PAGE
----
Though it varies from job to job, some property managers assume the role of filing for and paying the taxes for a rental property while others assist the owner with the necessary steps to take to do so.
How Much Do Rental Property Managers Make?
The average salary for a rental property manager in British Columbia is $57,000 per year. However, rate of pay can be affected by a number of different variables. These include how many rental properties the manager is responsible for as well as the amount of time and effort expended into the work of helping each facility to operate efficiently.
For rental property managers that operate in more metropolitan areas, earnings can reach as high as $94,000 annually. The amount of experience as well as location of the property also deeply impact the potential for income.
Ambitious property managers who are entrepreneurial typically look to start their own property management business to increase earnings potential over time.
How Do the Numbers Work? Where’s the upside?
Rental property managers are paid depending on their role:
- Working independently: Mostly a percentage of the rental value of the property (obviously managing multiple units at once)
- Working as an employee at a company: A salary plus performance incentive if working at a company
- Owning a property management company: Some combination of the following – fixed fee, percentage of rent income, tenant placement fee, eviction fees, maintenance and other admin fees. The actual fees are difficult to generalize; they largely depend on the size and location of the property, and requirements of the role.
- Since management fees are largely based on rental income from existing rental properties, fees are generally stable year over year. (In contrast, a real estate agent’s income can be volatile because it is completely driven by buy/sell activity.)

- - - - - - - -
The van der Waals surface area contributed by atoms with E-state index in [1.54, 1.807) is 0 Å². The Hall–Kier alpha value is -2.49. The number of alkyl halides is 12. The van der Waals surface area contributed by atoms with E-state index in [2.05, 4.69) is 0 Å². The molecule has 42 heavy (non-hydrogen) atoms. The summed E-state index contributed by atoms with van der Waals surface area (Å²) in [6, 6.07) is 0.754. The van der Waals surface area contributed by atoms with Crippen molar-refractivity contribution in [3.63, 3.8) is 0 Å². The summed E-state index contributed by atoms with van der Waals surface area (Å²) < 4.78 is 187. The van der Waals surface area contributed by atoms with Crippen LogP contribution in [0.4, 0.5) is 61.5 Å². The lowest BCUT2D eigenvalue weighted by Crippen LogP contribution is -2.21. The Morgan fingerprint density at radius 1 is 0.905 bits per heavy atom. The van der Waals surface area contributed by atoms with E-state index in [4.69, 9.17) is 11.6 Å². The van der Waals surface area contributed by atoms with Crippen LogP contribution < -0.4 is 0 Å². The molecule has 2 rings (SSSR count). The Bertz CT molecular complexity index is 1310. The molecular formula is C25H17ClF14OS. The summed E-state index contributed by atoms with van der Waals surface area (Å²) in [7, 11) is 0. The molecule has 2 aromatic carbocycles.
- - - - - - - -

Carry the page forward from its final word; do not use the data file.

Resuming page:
- Given rents have increased the past decade in Canada, the value of rents being managed has generally increased overtime as well!
- Good property managers (management companies) build a portfolio of clients, which equates to growing fees and cash flow every year.
- In essence, running a property management company can be building a stable source of cash flow that increases steadily over time, year after year.
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A Day in a Life of a
Rental Property Manager
When considering a career as a rental property manager, it is a good idea to take the time to understand what a day in the life of someone in this field looks like. There are many benefits to choosing this occupation, including flexible working hours, stable and consistent income opportunities with room for growth, and the joys of being self-employed. For job seekers looking for financial stability and job security, it is an excellent field to consider. What does a day in the life of the average rental property manager look like?
Rental Property Manager Mornings